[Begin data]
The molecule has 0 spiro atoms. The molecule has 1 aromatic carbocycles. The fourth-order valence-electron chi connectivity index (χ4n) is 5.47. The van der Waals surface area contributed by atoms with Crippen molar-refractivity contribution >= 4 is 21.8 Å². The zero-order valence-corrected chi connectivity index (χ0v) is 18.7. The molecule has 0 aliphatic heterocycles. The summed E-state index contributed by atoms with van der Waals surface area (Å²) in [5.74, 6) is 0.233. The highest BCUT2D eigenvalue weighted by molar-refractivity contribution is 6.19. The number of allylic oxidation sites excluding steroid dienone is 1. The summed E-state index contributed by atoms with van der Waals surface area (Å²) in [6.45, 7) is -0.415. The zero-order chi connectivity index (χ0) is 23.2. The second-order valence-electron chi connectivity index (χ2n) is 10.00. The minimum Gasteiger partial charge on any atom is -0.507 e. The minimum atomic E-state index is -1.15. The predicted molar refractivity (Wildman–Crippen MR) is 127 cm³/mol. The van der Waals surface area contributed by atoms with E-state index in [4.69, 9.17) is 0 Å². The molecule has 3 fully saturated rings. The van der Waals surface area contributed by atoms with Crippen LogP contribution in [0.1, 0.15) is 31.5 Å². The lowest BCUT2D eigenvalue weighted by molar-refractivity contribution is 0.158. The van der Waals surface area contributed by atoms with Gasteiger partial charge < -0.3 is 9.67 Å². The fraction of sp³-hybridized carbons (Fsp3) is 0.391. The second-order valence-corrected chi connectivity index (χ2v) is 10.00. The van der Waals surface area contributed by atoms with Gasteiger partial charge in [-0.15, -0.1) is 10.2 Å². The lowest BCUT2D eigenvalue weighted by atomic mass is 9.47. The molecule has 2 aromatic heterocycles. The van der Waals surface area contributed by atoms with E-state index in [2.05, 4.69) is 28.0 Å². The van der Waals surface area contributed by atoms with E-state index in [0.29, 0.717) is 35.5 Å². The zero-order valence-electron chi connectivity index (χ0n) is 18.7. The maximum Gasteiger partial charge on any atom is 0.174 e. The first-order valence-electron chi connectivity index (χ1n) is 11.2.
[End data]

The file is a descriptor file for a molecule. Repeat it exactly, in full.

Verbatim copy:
The molecule has 0 spiro atoms. The molecule has 1 aromatic carbocycles. The fourth-order valence-electron chi connectivity index (χ4n) is 5.47. The van der Waals surface area contributed by atoms with Crippen molar-refractivity contribution >= 4 is 21.8 Å². The zero-order valence-corrected chi connectivity index (χ0v) is 18.7. The molecule has 0 aliphatic heterocycles. The summed E-state index contributed by atoms with van der Waals surface area (Å²) in [5.74, 6) is 0.233. The highest BCUT2D eigenvalue weighted by molar-refractivity contribution is 6.19. The number of allylic oxidation sites excluding steroid dienone is 1. The summed E-state index contributed by atoms with van der Waals surface area (Å²) in [6.45, 7) is -0.415. The zero-order chi connectivity index (χ0) is 23.2. The second-order valence-electron chi connectivity index (χ2n) is 10.00. The minimum Gasteiger partial charge on any atom is -0.507 e. The minimum atomic E-state index is -1.15. The predicted molar refractivity (Wildman–Crippen MR) is 127 cm³/mol. The van der Waals surface area contributed by atoms with E-state index in [4.69, 9.17) is 0 Å². The molecule has 3 fully saturated rings. The van der Waals surface area contributed by atoms with Crippen LogP contribution in [0.1, 0.15) is 31.5 Å². The lowest BCUT2D eigenvalue weighted by molar-refractivity contribution is 0.158. The van der Waals surface area contributed by atoms with Gasteiger partial charge < -0.3 is 9.67 Å². The fraction of sp³-hybridized carbons (Fsp3) is 0.391. The second-order valence-corrected chi connectivity index (χ2v) is 10.00. The van der Waals surface area contributed by atoms with Gasteiger partial charge in [-0.15, -0.1) is 10.2 Å². The lowest BCUT2D eigenvalue weighted by atomic mass is 9.47. The molecule has 2 aromatic heterocycles. The van der Waals surface area contributed by atoms with E-state index in [2.05, 4.69) is 28.0 Å². The van der Waals surface area contributed by atoms with E-state index in [0.29, 0.717) is 35.5 Å². The zero-order valence-electron chi connectivity index (χ0n) is 18.7. The maximum Gasteiger partial charge on any atom is 0.174 e. The first-order valence-electron chi connectivity index (χ1n) is 11.2.